I have never ever felt so fulfilled this holiday, amidst all the pain, ouch and all, I persevered, and well enjoyed too ;-) It was however a challenge getting into my ski outfit, and oh dear me, the unyielding ski boots. They are a pain, really a pain, and for those with ski experience, I know you will understand and empathize with me.

So right now I am still limping on my right leg.

Dutch sister who is a Physio Therapist says there are no telltale signs that I should be worried of, and she advised me to apply cold press pack 3x a day, or as often as I could, and wait until the end of the week to see some developments. If there are no improvements, I will go to the doctor.

It’s getting better so far, I think. My right leg should be fine in a few more weeks. Time will heal this and before I know I will be jumping with one leg, my right!


Travel Period: January 2008
Destination: Le Corbier (Savoie - Rhone-Alpes), France

Thursday, January 24, 2008

Fondue dinner after skiing in the Alps (and some restaurant/nightlife in Saint Jean D'Arves talk)

Dutchman and I had dinner a few times outside the door. There are not much choices though in little village Saint Jean D’Arves.

Eating out in Saint Jean D’Arves

We went to Les Melezes Restaurant, a fine dining restaurant serving Francophile food where I had my first taste of genepi, a liquor from the Alpine region. Then there is La Grenouillere, a bar and pizzeria restaurant serving of course Italian food. I must say, hands down, they have one of the best pizzas in town. Thin-crusted, extraordinary and yummylicious pizzas. We also went to a barbecue evening party.

Then we decided to eat indoors as well and ordered the fondue set including a bottle of wine, French bread, deli meats and pickles delivered to our little chalet.


Here is a little debate: Where does fondue come from?

Some may claim that it originates in Switzerland. While the French living in the Alps would say otherwise, as they have been concocting fondue recipes as long as they can remember. Ah, we’ll leave this to the experts to debate and we’ll just enjoy eating.


That is moi cooking the fondue and Dutchman caught me drinking water (or cola?) straight from the bottle. Gotcha!


Fondue seems to be ready now. Let us eat!


Later that evening Dutchman and I kept visiting the kitchen because we were both dehydrated from the cheese. After going back and forth to the kitchen and bedroom 3x, Dutchman brought the whole bottle of water, a litre and placed it beside our bed. Cheese is salty and sucks the water out of your system.

OK, this is going to be the last cheese fondue we will ever eat in the next couple of months.

Nightlife in Saint Jean D’Arves

As for the almost non-existent nightlife in Saint Jean D’Arves, the busiest bar in town would have to be Paddy’s. This is where everyone goes to for après ski. The bar is manned by Dutch people so it feels like having a drink in your neighbourhood pub. Paddy’s have daily theme nights starting at 10PM. We have never been to any of these theme nights because we ate dinners early and went to bed early. We are old! Bah.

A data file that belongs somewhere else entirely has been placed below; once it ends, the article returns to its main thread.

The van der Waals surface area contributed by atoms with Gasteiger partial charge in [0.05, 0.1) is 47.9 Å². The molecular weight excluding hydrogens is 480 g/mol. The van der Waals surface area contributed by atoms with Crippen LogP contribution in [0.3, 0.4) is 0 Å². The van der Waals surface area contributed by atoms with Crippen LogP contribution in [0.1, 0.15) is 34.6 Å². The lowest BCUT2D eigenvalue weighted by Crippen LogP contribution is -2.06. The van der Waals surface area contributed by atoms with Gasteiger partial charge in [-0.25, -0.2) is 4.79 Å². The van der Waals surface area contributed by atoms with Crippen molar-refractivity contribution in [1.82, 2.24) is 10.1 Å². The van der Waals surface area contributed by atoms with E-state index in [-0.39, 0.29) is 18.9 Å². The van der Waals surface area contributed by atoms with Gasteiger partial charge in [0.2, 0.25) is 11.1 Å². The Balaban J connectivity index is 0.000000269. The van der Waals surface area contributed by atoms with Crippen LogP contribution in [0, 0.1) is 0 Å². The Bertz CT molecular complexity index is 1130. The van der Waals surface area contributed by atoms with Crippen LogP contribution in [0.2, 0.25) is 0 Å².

Travel Period: January 2008
Destination: Saint Jean d'Arves (Savoie - Rhone-Alpes), France

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Tuesday, January 22, 2008

Specialties Saint Jean D’Arves and of the Savoie Region


Having a glass of gluhwein after a 2 hour skiing binge. Next foto is a restaurant in the mountains.

“Are you two looking forward to the winter sport holiday?” Dutch sister asked looking very enthusiastic during Dutchman’s family birthday party (which was a week before we left).

“Ja, ja, ja.” Says the Dutchman nodding his head. Grinning and pointing at me he added, “But she has a different reason to look forward to. She’s excited because our chalet is located in a small village in the heart of the Alps and she found out too that there is a market there once a week.”

Well, I just love those markets!


The Wednesdays open-air market in St. Jean D’Arves - La Chal takes place in front of the Tourism Office beside the piste.

The open-air market in St. Jean D’Arves is not really that impressive, but for a tiny village in the Alps, this every Wednesday market is better than nothing at all. It was rather small, with only 7 vendors. I was delighted though, well consoled is the word to find out that 2 vendors were selling my favorite gourmet food, dried and cured sausages. It perked me up totally, especially after a tiring day in the slopes.

More fotos are here: St. Jean D’Arves, Rhone-Alpes - France


On the right is a vendor selling traditional Alpine liqueur from the Genepi plant-flower. They look like bottles of olive oil but they are not. Have a closer look at the herbs in the glass casing - this is the Genepi (Genepy) flower-plant.


Infusions des Aiguilles D’Arves in other words, tea.


The saucisson vendor from Madagascar and his brilliant €20 promo package: 7 saucissons of your choice (beaufort, pur porc, naturel, smoked, peppered, herbed, and with nuts), 1 bottle of wine, 1 pate foie de vollaile, and 1 cutlery knife.

“Where do you come from?”

“I am from Holland, but I originally come from the Philippines.” (for someone French in the mountains he does speak very good English. Yesterday, I was chatting with the Churros vendor and I found myself explaining things with my hands, making strange funny noises and speaking mangled almost unintelligible English, lol)